brothers and sisters: Dennis; Dominic;
Chrysosthom; and Philip; Bridget, wife of Joseph M. Hubber; and Jane and
Margaret, at home.
The funeral was held from St. Michael’s Church
Saw His Brother
With his brother for a “buddy” Andrew Forty
was working in P. C. & C. Mine No. 27 at St. Boniface Monday morning when
he was crushed and killed by a fall of rock. The unfortunate man was 22 years
old and an Italian. He was unmarried.
Foreigner in the
A foreigner who worked in the mines at Sonman
died recently after suffering for three weeks with hemorrhages from the nose.
Lewis McCracken, aged 73 years, one of Clearfield county’s highly esteemed businessmen, died
last week at his home near Kerrmoor.
Foreigners Jump from
Two foreigners jumped from a freight train
near Meyersdale on Friday, landing in front of a passenger train. One is dead and the other may die.
Miss Cora Blough is the eighth member of the
family of John H. Blough near Johnstown to be sick with typhoid fever. One of the sons died and the mother and one
son are still confined to bed. The
others recovered more rapidly.
Frank Marshall and
Richard Knox Smith
Frank Marshall, a well known saddler,
residing at Indiana, was overcome by the heat last week and died
in a few moments.
Richard Knox Smith, aged 18 years, also of Indiana, died of tetanus, which developed from a
wound received on June 14th when he stepped on a spike.
Killed by a Fall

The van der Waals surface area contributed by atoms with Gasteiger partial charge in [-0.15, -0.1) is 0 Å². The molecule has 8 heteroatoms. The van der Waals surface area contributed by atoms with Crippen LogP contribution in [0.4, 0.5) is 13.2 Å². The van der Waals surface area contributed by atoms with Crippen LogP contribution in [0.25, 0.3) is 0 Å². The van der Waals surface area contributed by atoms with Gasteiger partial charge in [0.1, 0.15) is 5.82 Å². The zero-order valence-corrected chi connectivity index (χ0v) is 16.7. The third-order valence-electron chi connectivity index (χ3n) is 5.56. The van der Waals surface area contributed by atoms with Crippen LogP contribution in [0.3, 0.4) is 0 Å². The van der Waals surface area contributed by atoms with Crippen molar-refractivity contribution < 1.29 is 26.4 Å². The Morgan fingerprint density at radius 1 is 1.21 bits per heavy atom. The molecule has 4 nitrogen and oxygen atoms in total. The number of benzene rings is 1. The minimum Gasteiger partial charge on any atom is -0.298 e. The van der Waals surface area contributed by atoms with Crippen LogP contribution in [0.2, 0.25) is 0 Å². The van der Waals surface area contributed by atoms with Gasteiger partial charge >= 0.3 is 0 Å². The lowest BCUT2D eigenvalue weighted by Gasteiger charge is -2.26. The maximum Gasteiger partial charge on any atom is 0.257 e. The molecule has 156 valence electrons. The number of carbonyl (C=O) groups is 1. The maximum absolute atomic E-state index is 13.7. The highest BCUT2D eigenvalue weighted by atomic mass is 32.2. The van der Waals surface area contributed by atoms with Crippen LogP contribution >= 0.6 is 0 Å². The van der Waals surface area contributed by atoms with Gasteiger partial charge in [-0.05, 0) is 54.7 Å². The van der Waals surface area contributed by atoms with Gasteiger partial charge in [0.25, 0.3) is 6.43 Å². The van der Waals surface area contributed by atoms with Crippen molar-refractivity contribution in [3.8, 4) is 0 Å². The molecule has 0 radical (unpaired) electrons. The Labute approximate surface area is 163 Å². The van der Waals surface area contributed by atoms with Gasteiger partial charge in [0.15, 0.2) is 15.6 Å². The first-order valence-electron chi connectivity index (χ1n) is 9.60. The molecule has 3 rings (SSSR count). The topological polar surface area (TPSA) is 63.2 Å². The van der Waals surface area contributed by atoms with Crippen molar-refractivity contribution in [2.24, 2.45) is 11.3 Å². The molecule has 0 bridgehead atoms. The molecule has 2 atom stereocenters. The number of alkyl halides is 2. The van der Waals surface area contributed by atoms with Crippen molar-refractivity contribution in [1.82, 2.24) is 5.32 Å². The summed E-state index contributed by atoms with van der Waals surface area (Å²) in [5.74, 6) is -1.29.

While gathering cherries on a farm near Indiana, Philip Cuppett, aged 60, a cattle dealer,
was instantly killed by falling from the tree, his neck being broken. The unfortunate man had many relatives and
friends in this city and vicinity, among them being: Jere Clark of
Hooversville; Mrs. Mary Ripple of 614 Oak Street, Johnstown; Mrs. E. E. Mudgett of the Seventeenth ward,
Johnstown, and Mrs. Rininger of Hooversville. His funeral was held Monday, a number of
persons from Johnstown being in attendance.
Ebensburg Child Dead
The funeral of Robert Eberly, six years of
age, who died at 10 o’clock
Monday morning at the Eberly home on Julian Street, was held Wednesday morning at 10 o’clock from Holy Name Church, with interment in the church cemetery. The little fellow had been ill for some time
David Goughnour Dead
David Goughnour, aged 78, former Street
Commissioner of East Conemaugh and one of the best known Civil War veterans of
this region, was found dead under a tree near the Goughnour homestead Monday by
a foreigner who was passing the place. It is supposed that Mr. Goughnour was
overcome by heat. The deceased years ago
was a constable in Conemaugh and also served as Burgess of Conemaugh for a
term. Two daughters, Anne, wife of Edward Rorabaugh of Conemaugh and Minnie,
married and residing in Derry, and these sons survive: George, Charles, Governeur, Harry and Blaine,
all of Conemaugh. Mr. Goughnour was very
well liked by all who knew him well.
Miner Kills Self
St. Benedict, July
Despondent as a result from worry and ill
health induced by the excessive heat, Joe Olson, a Swedish miner, 35 years old,
committed suicide here this afternoon by slashing his throat with a razor. Olson, according to his friends, recently
went on a protracted debauch and was in bad shape for some time. About a week ago he was taken in hand by his
friends and straightened out. The last
few days, however, he seemed to be greatly affected by the heat. He complained of his sufferings and gave no
intimation that he contemplated suicide.